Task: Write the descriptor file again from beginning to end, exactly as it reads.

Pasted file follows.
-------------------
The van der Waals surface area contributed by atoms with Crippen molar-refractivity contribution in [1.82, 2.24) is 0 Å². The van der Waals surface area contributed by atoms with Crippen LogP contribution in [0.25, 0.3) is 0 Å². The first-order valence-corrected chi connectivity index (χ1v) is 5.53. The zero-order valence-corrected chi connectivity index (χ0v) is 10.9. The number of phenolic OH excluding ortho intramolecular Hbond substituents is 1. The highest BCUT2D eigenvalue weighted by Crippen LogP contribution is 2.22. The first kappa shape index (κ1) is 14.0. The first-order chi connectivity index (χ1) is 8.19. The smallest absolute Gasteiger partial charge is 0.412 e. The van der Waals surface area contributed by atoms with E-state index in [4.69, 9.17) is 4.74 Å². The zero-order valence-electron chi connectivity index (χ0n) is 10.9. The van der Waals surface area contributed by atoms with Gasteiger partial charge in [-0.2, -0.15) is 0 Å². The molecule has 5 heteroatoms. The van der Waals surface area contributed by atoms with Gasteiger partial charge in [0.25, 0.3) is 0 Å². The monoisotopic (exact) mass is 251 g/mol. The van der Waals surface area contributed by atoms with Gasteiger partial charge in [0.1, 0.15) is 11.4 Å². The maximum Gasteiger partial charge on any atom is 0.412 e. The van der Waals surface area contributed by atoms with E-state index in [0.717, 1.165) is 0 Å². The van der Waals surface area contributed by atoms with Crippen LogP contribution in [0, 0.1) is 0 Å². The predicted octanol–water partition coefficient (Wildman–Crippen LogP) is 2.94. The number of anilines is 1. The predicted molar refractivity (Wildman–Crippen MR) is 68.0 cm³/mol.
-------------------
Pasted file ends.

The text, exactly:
The van der Waals surface area contributed by atoms with Crippen molar-refractivity contribution in [1.82, 2.24) is 0 Å². The van der Waals surface area contributed by atoms with Crippen LogP contribution in [0.25, 0.3) is 0 Å². The first-order valence-corrected chi connectivity index (χ1v) is 5.53. The zero-order valence-corrected chi connectivity index (χ0v) is 10.9. The number of phenolic OH excluding ortho intramolecular Hbond substituents is 1. The highest BCUT2D eigenvalue weighted by Crippen LogP contribution is 2.22. The first kappa shape index (κ1) is 14.0. The first-order chi connectivity index (χ1) is 8.19. The smallest absolute Gasteiger partial charge is 0.412 e. The van der Waals surface area contributed by atoms with E-state index in [4.69, 9.17) is 4.74 Å². The zero-order valence-electron chi connectivity index (χ0n) is 10.9. The van der Waals surface area contributed by atoms with Gasteiger partial charge in [-0.2, -0.15) is 0 Å². The molecule has 5 heteroatoms. The van der Waals surface area contributed by atoms with Gasteiger partial charge in [0.25, 0.3) is 0 Å². The monoisotopic (exact) mass is 251 g/mol. The van der Waals surface area contributed by atoms with Gasteiger partial charge in [0.1, 0.15) is 11.4 Å². The maximum Gasteiger partial charge on any atom is 0.412 e. The van der Waals surface area contributed by atoms with E-state index in [0.717, 1.165) is 0 Å². The van der Waals surface area contributed by atoms with Crippen LogP contribution in [0, 0.1) is 0 Å². The predicted octanol–water partition coefficient (Wildman–Crippen LogP) is 2.94. The number of anilines is 1. The predicted molar refractivity (Wildman–Crippen MR) is 68.0 cm³/mol.